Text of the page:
Good morning. I am an afairyist. I’ll repeat that for clarity, I am an afairyist. Perhaps that is not what you expected me to describe myself as. An afairyist is someone who does not believe in fairies. That’s right; those dragonfly-winged little people who it is said live at the bottom of your garden. You might be thinking that the idea of a word to describe what nobody really believes in is ridiculous, but in fact belief in fairies was widespread until the beginning of the twentieth century. Fairies were believed to belong to a class of supernatural creatures which also included pixies, gnomes, elves, goblins, brownies, sprites and leprechauns. Fairies were blamed for stealing small objects such as pins when they went missing and all manner of mischief were ascribed to them. It was not only simple minded people who believed in fairies, for example, Sir Arthur Conan Doyle, the writer of Sherlock Holmes was a believer in fairies. Someone living in Victorian England might have been sceptical about someone claiming that one day almost nobody would believe in fairies. They might have thought that belief in fairies was sufficiently widespread that the belief would persist, perhaps fulfilling a psychological need in the fairy believer, but belief in fairies did die out and today most of us are afairyists. I doubt if you would describe yourself as afairyist because it would seem to put too much importance on the thing you are not believing in and there are an infinite number of things that you also don’t believe in. It would be better to find a word that properly described what you do believe in. I believe in science, democracy, an open society, secular ethics and a naturalistic view of the world in which fairies, ghosts, miracles and Gods play no part. I choose to describe myself as a Humanist. What word would you choose to describe what you believe in?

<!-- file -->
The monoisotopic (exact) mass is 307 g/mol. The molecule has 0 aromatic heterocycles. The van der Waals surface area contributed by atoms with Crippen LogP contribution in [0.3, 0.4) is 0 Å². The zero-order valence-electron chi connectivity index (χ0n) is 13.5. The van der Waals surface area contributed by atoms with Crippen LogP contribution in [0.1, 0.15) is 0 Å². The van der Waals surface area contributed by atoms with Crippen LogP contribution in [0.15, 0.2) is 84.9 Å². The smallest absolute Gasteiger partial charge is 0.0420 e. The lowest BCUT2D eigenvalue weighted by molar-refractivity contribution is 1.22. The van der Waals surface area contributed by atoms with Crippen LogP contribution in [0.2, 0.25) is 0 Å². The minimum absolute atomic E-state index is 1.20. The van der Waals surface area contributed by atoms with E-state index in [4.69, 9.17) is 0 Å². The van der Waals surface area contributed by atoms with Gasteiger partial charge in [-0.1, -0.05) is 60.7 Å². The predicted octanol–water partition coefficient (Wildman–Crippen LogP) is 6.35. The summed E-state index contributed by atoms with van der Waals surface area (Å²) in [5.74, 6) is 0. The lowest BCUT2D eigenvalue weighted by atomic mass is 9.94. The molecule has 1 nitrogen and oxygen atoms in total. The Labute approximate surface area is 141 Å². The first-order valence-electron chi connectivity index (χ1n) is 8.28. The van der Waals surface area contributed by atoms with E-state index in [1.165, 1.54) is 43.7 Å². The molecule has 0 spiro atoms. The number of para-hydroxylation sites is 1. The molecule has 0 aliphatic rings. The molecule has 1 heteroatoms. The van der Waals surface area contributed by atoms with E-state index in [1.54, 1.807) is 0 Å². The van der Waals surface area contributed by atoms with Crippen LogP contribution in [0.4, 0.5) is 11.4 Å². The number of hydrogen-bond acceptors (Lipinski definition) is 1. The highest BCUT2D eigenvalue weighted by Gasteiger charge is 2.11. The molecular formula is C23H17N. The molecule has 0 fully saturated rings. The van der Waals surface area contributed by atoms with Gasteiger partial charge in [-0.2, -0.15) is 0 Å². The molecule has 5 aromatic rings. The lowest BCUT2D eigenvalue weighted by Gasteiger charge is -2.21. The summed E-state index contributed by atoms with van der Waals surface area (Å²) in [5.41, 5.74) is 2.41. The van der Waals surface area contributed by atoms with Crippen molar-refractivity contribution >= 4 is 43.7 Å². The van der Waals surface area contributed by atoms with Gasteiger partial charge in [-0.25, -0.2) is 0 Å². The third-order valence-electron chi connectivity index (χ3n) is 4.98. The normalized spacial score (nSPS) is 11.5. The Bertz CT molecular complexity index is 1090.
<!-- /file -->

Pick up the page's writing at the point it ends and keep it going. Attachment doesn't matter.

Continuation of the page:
A Golden Age for Public Philosophy
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